• 50% disability rating: $2,901.83 total ($2,000 taxable; $901.83 non-taxable)

The difference is an increase of $10,821.96 per year, none of which is taxable income.

Learn more about Concurrent Retirement Disability Pay (CRDP):

Combat Related Special Compensation (CRSC)

Now that we have discussed Concurrent Receipt, we need to add one more special case for receiving both military retirement pay and VA disability compensation: Combat Related Special Compensation (CRSC). To qualify for CRSC, you must have a service-connected disability rating that is considered combat-related. There are a few other eligibility criteria:

  • You must be a military retiree (Active or Reserve with 20 years or creditable service; Chapter 61 medically retired with less than 20 years of service; Retired under Temporary Early Retirement Act (TERA); or  retired under the Temporary Disabled Retirement List (TDRL)).
  • You must have a VA service-connected disability rating of at least 10% that is considered to be combat-related.
  • Your military retirement pay must currently be reduced by the VA disability offset.

Here is the interesting part: the injury doesn’t have to be from direct combat. Disabilities may be considered combat-related for CRSC purposes if they are a direct result of:

  • Armed Conflict / Combat: direct or indirect wounds that happened during armed conflict.
  • Hazardous Duty: demolition duty, diving, parachuting, aerial flight, and more.
  • An Instrumentality of War: An injury sustained from exposure to an instrumentality of war, such as a weapon or weapon systems specifically designed for military duty or warfare. This can include certain military combat vehicles, vessels, aircraft, or an injury or sickness caused by exposure to fumes, gases, or chemicals. Agent Orange exposure would qualify as an instrumentality of war.
  • Simulated War: Activities such as military training, exercises, airborne ops, live fire exercises, hand-to-hand combat training, and more. This does not include standard physical training such as running, jogging, or group sports activities.

Eligibility Dates: Anyone can be eligible so long as they meet the above criteria. This includes military retirees who have been retired for decades, or someone who retired last month. There is even the possibility of back pay, however, it can only be extended back to the effective dates of the laws, which are June 1, 2003 for those with 20 years of service, or January 1, 2008, for those who were medically retired under Chapter 61 with less than 20 years of service.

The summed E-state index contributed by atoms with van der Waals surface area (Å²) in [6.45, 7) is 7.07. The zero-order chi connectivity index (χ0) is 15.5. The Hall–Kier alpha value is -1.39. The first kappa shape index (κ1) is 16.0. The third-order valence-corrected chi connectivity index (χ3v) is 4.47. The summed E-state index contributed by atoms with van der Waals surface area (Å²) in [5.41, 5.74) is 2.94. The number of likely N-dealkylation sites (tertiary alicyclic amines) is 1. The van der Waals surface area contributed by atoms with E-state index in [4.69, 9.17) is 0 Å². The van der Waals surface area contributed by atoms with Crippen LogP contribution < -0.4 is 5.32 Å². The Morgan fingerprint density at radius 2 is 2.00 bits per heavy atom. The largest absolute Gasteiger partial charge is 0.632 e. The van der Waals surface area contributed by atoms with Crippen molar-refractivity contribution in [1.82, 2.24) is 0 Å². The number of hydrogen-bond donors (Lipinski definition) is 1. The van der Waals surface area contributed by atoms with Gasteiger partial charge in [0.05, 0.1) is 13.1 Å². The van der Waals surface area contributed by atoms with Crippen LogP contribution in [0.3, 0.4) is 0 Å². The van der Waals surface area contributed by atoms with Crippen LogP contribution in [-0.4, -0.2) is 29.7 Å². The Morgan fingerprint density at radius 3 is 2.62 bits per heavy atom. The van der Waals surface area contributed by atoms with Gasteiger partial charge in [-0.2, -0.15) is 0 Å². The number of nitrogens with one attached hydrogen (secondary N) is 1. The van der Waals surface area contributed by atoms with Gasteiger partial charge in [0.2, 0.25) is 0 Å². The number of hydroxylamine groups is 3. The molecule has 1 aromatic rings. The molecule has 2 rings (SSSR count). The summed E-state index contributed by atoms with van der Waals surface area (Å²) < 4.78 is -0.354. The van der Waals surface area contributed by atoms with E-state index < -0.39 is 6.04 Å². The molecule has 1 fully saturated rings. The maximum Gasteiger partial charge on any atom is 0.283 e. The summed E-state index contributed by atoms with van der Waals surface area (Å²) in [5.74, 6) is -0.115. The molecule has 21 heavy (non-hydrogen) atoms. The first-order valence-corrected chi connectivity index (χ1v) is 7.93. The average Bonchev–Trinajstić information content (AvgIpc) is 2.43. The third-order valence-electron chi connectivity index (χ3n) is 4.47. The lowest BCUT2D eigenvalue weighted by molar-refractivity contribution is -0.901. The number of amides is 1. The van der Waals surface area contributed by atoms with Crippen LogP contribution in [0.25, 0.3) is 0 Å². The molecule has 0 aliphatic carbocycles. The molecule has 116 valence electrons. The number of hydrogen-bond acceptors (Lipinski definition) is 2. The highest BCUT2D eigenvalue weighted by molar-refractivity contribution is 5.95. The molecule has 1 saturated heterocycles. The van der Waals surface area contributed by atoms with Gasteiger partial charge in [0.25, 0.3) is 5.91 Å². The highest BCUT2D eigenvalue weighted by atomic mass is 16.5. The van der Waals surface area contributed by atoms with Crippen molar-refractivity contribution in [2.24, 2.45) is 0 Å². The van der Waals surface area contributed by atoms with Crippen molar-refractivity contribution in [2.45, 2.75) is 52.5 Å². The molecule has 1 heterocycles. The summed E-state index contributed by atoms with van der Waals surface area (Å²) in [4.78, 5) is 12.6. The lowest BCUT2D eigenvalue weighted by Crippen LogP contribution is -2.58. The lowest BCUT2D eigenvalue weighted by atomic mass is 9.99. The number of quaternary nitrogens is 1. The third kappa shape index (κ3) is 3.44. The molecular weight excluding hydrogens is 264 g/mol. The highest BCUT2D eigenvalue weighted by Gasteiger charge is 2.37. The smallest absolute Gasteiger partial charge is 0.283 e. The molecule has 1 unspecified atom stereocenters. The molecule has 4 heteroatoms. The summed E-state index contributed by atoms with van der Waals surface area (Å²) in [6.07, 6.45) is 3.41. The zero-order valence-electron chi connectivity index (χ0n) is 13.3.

You must apply with your branch of service. Concurrent Receipt is automatically applied by DFAS and the VA. However, the CRSC program is administered by each branch of the military. You will need to complete an application and send in supporting documentation to receive this benefit.

There is a lot more to this law, so I suggest further reading if you believe it may apply to you.

Will Concurrent Receipt Be Extended to Everyone?

In a perfect world, all military retirees who have a VA service-connected disability rating would be eligible to receive the disability pay in addition to their retirement pay. Unfortunately, the government budget isn’t limitless and the current payment methods are being used to help control budgets. Concurrent Receipt was phased in over a ten year period, with veterans receiving incrementally larger amounts of VA compensation added to their retirement pay each year. If the government were to open Concurrent Receipt to everyone, they would likely do something similar, as it would otherwise be a massive budget increase.

Will Concurrent Receipt Laws Change? There are many military organizations and lobbying groups that are working hard to get the Concurrent Receipt laws extended to all retirees, regardless of their disability rating. But it has yet to be approved by Congress. The Military Officer’s Association of America (MOAA) has repeatedly attempted to get the law repealed that requires military retirees to forfeit their military retirement pay in order to receive their VA disability pay. You can read about their most recent efforts here.

Do you think Concurrent Receipt should be extended to all military retirees? Leave us a comment below and tell us why.

Get Instant Access
FREE Weekly Updates! Enter your information to join our mailing list.

About Ryan Guina

Ryan Guina is the founder and editor of The Military Wallet. He is a writer, small business owner, and entrepreneur. He served over 6 years on active duty in the USAF and is a current member of the IL Air National Guard.

Ryan started The Military Wallet in 2007 after separating from active duty military service and has been writing about financial, small business, and military benefits topics since then. He also writes about personal finance and investing at Cash Money Life.